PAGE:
Doing Business In EU: New Data Law In The Pipeline



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Data is acknowledged as a core component of the digital economy.
European Union Media, Telecoms, IT, Entertainment
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1. Introduction

Data is acknowledged as a core component of the digital economy. The volume of data generated by humans and machines has increased exponentially in recent years, while its potential is only eked out by few who, in turn, are able to gain enormous competitive advantages. One significant reason for such effect relating to Internet-of-Things ("IoT") products is the exclusive control over user-generated data by manufacturers and providers of products and related services. IoT products are devices often referred to as smart or connected, like smart fridges, smart watches, or health devices for monitoring body functions1. European Union ("EU") legislators believe that the crucial prerequisite for a fair data economy is sharing access to data and, to this end, the European Commission proposed ­a regulation on harmonised rules on fair access to and use of data ("Draft Act"). The Draft Act aims to foster the economic benefits of data as a non-rival good and assign access and usage rights as the generated data are a crucial input for the aftermarket and complementary markets.2

This newsletter focuses on the rights and obligations which stem from the Draft Act and the competitive infrastructure it aims to establish, which will impact international businesses.

2. The Broad Scope

So far, policy on data was primarily concerned with the protection of rights of natural persons when processing their personal data, regulated in the EU by the General Data Protection Regulation ("GDPR"). The 2020 European strategy on data is directed at unlocking the economic and societal potential of data and data-driven technology.3 This means, in times to come, international companies will have to comply when acting in the EU market. On the other hand, the significance of IoT products and data generated by them will further increase. IoT big data statistics show, that with increased adoption, devices will globally generate exponentially more data in the years to come4.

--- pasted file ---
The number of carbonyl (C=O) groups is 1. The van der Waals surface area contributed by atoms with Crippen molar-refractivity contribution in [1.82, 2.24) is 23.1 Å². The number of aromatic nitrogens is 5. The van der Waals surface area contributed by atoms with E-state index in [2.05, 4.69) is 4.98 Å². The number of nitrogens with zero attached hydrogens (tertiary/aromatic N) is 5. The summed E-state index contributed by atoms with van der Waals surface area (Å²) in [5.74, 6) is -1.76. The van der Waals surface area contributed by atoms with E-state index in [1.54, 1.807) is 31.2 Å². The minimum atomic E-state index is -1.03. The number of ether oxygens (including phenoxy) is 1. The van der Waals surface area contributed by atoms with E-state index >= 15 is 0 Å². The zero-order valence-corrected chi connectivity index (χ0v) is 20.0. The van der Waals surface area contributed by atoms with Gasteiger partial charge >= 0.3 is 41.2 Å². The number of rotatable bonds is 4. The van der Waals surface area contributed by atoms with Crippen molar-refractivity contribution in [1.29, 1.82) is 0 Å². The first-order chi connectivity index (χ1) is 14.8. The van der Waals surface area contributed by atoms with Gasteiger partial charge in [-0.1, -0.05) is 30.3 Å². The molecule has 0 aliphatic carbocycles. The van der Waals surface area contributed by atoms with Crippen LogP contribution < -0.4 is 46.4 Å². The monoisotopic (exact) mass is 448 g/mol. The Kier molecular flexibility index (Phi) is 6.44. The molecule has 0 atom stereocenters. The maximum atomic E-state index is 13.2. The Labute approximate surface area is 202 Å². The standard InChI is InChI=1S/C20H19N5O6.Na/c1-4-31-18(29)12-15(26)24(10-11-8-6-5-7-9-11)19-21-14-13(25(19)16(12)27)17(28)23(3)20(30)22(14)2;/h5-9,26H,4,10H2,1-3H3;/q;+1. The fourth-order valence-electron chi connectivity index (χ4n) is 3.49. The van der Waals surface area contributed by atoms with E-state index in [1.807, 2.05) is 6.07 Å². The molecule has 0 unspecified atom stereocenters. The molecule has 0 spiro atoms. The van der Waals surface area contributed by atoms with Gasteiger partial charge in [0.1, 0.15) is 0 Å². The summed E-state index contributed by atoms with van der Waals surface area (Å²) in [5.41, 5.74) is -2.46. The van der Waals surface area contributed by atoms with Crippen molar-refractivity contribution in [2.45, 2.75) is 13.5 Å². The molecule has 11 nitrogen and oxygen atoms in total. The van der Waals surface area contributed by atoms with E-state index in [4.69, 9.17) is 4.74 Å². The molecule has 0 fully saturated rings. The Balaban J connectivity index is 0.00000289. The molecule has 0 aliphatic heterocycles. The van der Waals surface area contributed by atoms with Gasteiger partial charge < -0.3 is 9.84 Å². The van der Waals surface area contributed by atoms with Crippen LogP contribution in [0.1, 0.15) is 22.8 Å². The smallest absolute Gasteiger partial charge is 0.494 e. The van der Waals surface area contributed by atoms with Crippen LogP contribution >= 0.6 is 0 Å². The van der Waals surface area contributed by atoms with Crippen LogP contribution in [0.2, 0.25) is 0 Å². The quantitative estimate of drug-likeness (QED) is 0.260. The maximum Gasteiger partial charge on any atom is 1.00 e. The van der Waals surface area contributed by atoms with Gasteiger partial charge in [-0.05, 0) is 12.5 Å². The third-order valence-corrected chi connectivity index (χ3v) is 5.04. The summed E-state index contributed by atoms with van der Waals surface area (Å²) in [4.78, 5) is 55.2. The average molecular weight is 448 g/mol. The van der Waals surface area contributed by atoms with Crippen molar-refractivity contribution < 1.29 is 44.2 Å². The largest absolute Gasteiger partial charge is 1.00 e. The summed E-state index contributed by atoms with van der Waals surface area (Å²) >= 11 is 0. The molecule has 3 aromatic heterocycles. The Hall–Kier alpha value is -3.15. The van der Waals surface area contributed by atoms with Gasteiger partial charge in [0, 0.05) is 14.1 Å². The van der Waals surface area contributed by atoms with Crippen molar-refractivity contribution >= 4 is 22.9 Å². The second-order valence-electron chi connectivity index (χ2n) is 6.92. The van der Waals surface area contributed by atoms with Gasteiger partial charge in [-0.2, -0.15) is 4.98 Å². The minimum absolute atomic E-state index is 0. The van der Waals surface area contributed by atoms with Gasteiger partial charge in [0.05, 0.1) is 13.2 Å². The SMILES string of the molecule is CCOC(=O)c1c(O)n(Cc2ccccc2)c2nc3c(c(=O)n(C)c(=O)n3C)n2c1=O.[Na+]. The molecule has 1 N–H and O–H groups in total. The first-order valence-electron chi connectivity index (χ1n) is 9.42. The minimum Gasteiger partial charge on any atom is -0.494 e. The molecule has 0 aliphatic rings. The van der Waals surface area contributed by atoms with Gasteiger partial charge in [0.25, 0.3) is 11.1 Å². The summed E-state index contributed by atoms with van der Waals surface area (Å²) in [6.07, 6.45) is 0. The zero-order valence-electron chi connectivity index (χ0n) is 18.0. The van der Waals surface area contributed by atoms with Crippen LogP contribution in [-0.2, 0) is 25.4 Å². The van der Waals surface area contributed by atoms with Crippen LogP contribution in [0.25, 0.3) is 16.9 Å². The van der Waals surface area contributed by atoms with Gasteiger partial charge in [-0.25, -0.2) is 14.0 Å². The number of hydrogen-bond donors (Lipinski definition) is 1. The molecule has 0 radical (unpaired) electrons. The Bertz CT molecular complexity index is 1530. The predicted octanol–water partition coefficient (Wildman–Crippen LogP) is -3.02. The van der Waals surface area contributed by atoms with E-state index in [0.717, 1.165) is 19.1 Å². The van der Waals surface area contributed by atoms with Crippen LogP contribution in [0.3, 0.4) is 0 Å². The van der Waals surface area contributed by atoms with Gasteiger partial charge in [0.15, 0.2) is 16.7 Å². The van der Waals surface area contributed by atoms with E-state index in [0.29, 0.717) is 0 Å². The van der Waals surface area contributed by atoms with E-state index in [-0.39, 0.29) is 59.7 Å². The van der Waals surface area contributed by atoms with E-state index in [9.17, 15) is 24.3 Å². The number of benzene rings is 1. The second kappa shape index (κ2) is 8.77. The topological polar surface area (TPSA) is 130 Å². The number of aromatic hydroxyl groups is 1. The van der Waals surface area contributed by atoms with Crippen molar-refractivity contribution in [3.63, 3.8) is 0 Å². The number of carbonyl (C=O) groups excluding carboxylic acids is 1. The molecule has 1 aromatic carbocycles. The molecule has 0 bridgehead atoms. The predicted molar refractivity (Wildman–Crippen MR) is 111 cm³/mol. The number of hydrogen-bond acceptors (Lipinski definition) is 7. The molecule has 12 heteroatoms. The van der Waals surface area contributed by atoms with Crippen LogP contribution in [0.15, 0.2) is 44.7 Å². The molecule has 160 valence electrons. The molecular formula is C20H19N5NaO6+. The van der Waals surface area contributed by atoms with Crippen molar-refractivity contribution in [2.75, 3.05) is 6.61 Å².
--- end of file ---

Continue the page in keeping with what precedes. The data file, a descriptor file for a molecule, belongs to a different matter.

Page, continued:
The Draft Act is a crucial component of data strategy which will regulate data generated by use of IoT products and related services. A product under the Draft Act is (a) any tangible item that obtains, generates, or collects data concerning its use or environment, (b) while being able to communicate such data electronically, and (c) whose primary function is not storing or processing data. Related service is any digital service, including software, incorporated in or interconnected with a product in a way that its absence would prevent the product from performing its functions. For example, energy-consuming devices which integrate internet connectivity, like lamps or heating systems. Users can remotely control such devices via a cloud-based interface and generate data by communicating with utilities to balance power generation and energy consumption. Smart building technology offers tools for monitoring, analysing, and optimising the way a building runs, by tools using IoT sensors that generate comprehensive data on equipment functionality and environmental conditions. Such a technology can be an example of a related service.